Of course media fetishists know that, at the beginning of her career, Field essayed a couple short lived, yet iconic characters – Gidget and The Flying Nun. Interestingly, while playing the sky bound Sister Bertrille, she even released an album, Sally Field, Star of The Flying Nun. Supposedly aiming for the heights of Julie Andrews, this offering actually lands in that sweet, silly fun spot of most celebrity recordings. Although, wouldn’t be nice if it was true that we always got braver as our voices grew louder?

Until the next time, SWEET love and pink GRUE, Big Gay Horror Fan!

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To All a Goodnight

Published December 25, 2016 by biggayhorrorfan

 

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Years before the catty, ultra privileged collegiates of Fox’s Scream Queens faced down a red devil or two, the well-to-do sorority sisters of the 1980 winter slasher epic To All a Goodnight encountered a nearly unbeatable crimson killer of their own.

With shadings of everything from Bob Clark’s Black Christmas, perhaps the highest regarded holiday horror outing, to Friday the 13th, with the character of Leia, played here with arched theatricality by Judith Bridges, resembling Laura Bartram’s Brenda from Sean Cunningham’s much more imitated piece, To All a Goodnight definitely has a horror pedigree of its own. The solo full length directing credit of David Hess, best known to terror scholars from his twisted performances in Last House on the Left and others, this piece was also written by The Incredible Melting Man’s Alex Rebar and features a winsome and sensitive final girl in actress Jennifer Runyon, who would go on to appear in the mega-popular Ghostbusters and the Roger Corman produced cult classic Carnosaur.taagn-1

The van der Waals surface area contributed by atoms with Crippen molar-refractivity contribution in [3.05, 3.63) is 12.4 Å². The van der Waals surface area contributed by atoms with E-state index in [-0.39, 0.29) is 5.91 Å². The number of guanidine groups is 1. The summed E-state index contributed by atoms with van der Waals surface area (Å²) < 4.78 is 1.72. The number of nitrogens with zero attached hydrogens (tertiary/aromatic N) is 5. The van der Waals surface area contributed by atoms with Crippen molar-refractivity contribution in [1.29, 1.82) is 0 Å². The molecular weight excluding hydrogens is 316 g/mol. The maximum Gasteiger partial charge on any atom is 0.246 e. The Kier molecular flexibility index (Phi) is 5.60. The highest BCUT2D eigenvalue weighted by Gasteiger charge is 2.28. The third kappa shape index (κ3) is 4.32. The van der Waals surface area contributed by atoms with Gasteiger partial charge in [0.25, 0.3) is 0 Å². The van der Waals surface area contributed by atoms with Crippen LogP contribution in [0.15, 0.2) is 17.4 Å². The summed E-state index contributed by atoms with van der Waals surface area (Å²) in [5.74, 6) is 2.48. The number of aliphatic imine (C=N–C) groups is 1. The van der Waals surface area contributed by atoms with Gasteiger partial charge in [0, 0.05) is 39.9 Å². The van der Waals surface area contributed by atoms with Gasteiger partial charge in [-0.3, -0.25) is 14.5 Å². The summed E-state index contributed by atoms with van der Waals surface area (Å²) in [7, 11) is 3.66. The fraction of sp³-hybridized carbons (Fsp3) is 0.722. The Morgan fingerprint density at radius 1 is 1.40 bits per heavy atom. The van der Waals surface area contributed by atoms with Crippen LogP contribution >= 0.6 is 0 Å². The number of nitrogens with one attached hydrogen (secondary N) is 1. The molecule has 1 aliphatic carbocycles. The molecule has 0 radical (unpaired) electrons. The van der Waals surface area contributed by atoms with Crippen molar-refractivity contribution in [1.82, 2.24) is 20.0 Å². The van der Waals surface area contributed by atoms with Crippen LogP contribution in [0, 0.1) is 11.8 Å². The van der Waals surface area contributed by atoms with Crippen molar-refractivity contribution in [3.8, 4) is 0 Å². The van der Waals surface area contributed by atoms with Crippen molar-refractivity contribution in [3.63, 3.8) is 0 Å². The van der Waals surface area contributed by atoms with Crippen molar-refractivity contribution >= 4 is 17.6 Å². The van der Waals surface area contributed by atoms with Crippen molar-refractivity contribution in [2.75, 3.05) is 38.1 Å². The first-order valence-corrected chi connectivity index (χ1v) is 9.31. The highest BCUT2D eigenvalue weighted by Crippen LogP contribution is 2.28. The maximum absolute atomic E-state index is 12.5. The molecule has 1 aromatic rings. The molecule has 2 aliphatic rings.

Here Rebar and Hess begin things in familiar territory. The film opens as a young woman, being chased by a bevy of cackling classmates, takes a fatal tumble off a balcony. The action then flash forwards to a handful of coeds who are staying in their rooms at the Calvin Finishing School for Girls over the Christmas holidays, two years later. Of course, most of the girls are up to no good and they soon drug their caretaker in order to welcome a bevy of boys, who have, unusually, arrived on a nearby field via a private airplane. Over the next two days, amid games of romantic roulette, most of the laughing partiers are done away with by a revenge fueled figure in a Santa costume. The ending, which prefigures Wes Craven’s Scream, reveals the possibility of more than one culprit and a very, very distraught, but still very, very alive heroine.

As much as it embraces the expected tropes, though, the film is done in a bit by its pacing. Many scenes feature the cast sitting around, chatting, or wandering, tentatively, throughout the house or across the property. There are some talented, but less than magnetic performers, many of whom would never work again, on display here, as well. But some of this oddness works in the piece’s favor and one can even grow affectionate over seemingly random incidents like the visit of an antagonistic neighborhood woman, who disappears after her first scene and has no relevance to the plot whatsoever. Those who love the idea of festive figures in compromising positions will find much to enjoy here, as well, as the Santa(s) eradicate with stealth, if not originality. taagn-3

Meanwhile, the pairing of the adorable Runyon and Forrest Swanson, as her nerdy yet protective beau, is sweet, with the duo’s energy being almost identically echoed, a few years later, by Kelli Maroney and Tony O’Dell in Chopping Mall. Still, it is Runyon, as a solo entity, who commands most of the attention and focus here. Even in her first major role, her star power is obvious and, after all these years, she is still the main reason to watch this enjoyable if flawed excursion into tinselly fright.

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Until the next time – Happiest of HorrorDaze and SWEET love and pink GRUE , Big Gay Horror Fan!